¿De qué otra cosa podríamos hablar? (2009). This work, awarded at the 53rd Venice Biennial, is the one that brought Margolles in the spotlight. The floor of the room is wet with the water used to wash bodies at the Juárez morgue. On the walls, huge canvases look like abstract paintings but in reality these are sheets soaked in the victims blood.
Outside the Mexican Pavillion, on a balcony overlooking the calle, an equally blood-stained Mexico flag is hoisted. Necropolitics takes over the art spaces.

It is not easy to live in Ciudad Juárez, Mexico, to be a woman, and to be an artist who directly tackles the endless, often voiceless violence. It is even more difficult to try and find that miraculous balance between rawness and sensitivity, minimalism and incisivity, while maintaining a radical and poetic approach that can upset the public but also touch their heart.

For this post I am indebted to Bethany Tabor, who at Death & The Maiden Conference presented her brilliant paper Performative Remains: The Forensic Art of Teresa Margolles, focusing on the Deleuzian implications of Margolle’s works.
A couple of available essays on Margolles are
What Else Could We Talk About? and Teresa Margolles and the Aesthetics of Death.

Balthus’ adolescents

Art should comfort the disturbed,
and disturb the comfortable.

(Cesar A. Cruz)

Until January 31 2016 it is possible to visit the Balthus retrospective in Rome, which is divided in two parts, a most comprehensive exhibit being held at the Scuderie del Quirinale, and a second part in Villa Medici focusing on the artist’s creative process and giving access to the rooms the painter renovated and lived in during his 16 years as director of the Academy of France.

In many ways Balthus still remains an enigmatic figure, so unswervingly antimodernist to keep the viewer at distance: his gaze, always directed to the Renaissance (Piero della Francesca above all), is matched by a constant and meticulous research on materials, on painting itself before anything else. Closely examined, his canvas shows an immense plastic work on paint, applied in uneven and rugged strokes, but just taking a few steps back this proves to be functional to the creation of that peculiar fine dust always dancing within the light of his compositions, that kind of glow cloaking figures and objects and giving them a magical realist aura.

Even if the exhibit has the merit of retracing the whole spectrum of influences, experimentations and different themes explored by the painter in his long (but not too prolific) career, the paintings he created from the 30s to the 50s are unquestionably the ones that still remain in the collective unconscious. The fact that Balthus is not widely known and exhibited can be ascribed to the artist’s predilection for adolescent subjects, often half-undressed young girls depicted in provocative poses. In Villa Medici are presented some of the infamous polaroids which caused a German exhibit to close last year, with accusations of displaying pedophilic material.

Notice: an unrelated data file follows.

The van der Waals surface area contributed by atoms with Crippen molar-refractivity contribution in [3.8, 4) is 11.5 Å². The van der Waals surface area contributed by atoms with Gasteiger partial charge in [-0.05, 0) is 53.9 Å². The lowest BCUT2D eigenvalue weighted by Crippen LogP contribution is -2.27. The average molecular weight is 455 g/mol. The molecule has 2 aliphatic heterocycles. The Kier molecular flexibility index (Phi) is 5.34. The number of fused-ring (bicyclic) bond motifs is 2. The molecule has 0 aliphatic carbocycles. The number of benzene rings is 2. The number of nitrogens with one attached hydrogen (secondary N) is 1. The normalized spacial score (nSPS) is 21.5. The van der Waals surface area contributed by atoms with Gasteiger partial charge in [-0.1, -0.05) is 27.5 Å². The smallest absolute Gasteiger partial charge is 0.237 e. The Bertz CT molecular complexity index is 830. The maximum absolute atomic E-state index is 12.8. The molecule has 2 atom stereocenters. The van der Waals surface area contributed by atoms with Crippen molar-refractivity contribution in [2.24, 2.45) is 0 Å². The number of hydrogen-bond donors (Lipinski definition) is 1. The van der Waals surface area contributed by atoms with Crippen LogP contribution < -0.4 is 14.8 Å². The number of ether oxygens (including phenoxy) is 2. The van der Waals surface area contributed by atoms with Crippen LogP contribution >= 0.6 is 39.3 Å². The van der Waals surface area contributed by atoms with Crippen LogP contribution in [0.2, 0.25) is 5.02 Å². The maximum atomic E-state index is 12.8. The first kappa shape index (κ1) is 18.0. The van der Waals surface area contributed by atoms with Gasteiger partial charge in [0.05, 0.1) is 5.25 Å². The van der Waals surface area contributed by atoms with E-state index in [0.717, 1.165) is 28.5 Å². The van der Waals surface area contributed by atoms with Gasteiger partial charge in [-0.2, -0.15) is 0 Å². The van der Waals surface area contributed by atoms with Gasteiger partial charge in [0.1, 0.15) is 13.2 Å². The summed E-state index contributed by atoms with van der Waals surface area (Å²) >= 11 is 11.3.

The question of Balthus’ alleged pedophilia — latent or not — is one that could only arise in our days, when the taboo regarding children has grown to unprecedented proportions; and it closely resembles the shadows cast over Lewis Carroll, author of Alice in Wonderland, guilty of taking several photographs of little girls (pictures that Balthus, by the way, adored).

But if some of his paintings cause such an uproar even today, it may be because they bring up something subtly unsettling. Is this eroticism, pornography, or something else?

Trying to find a perfect definition separating eroticism from pornography is an outdated exercise. More interesting is perhaps the distinction made by Angela Carter (a great writer actively involved in the feminist cause) in her essay The Sadeian Woman, namely the contrast between reactionary pornography and “moral” (revolutionary) pornography.

Carter states that pornography, despite being obscene, is largely reactionary: it is devised to comfort and strenghten stereotypes, reducing sexuality to the level of those crude graffiti on the walls of public lavatories. This representation of intercourse inevitably ends up being just an encounter of penises and vaginas, or their analogues/substitutes. What is left out, is the complexity behind every sexual expression, which is actually influenced by economics, society and politics, even if we have a hard time acknowledging it. Being poor, for intance, can limit or deny your chance for a sophisticated eroticism: if you live in a cold climate and cannot afford heating, then you will have to give up on nudity; if you have many children, you will be denied intimacy, and so on. The way we make love is a product of circumstances, social class, culture and several other factors.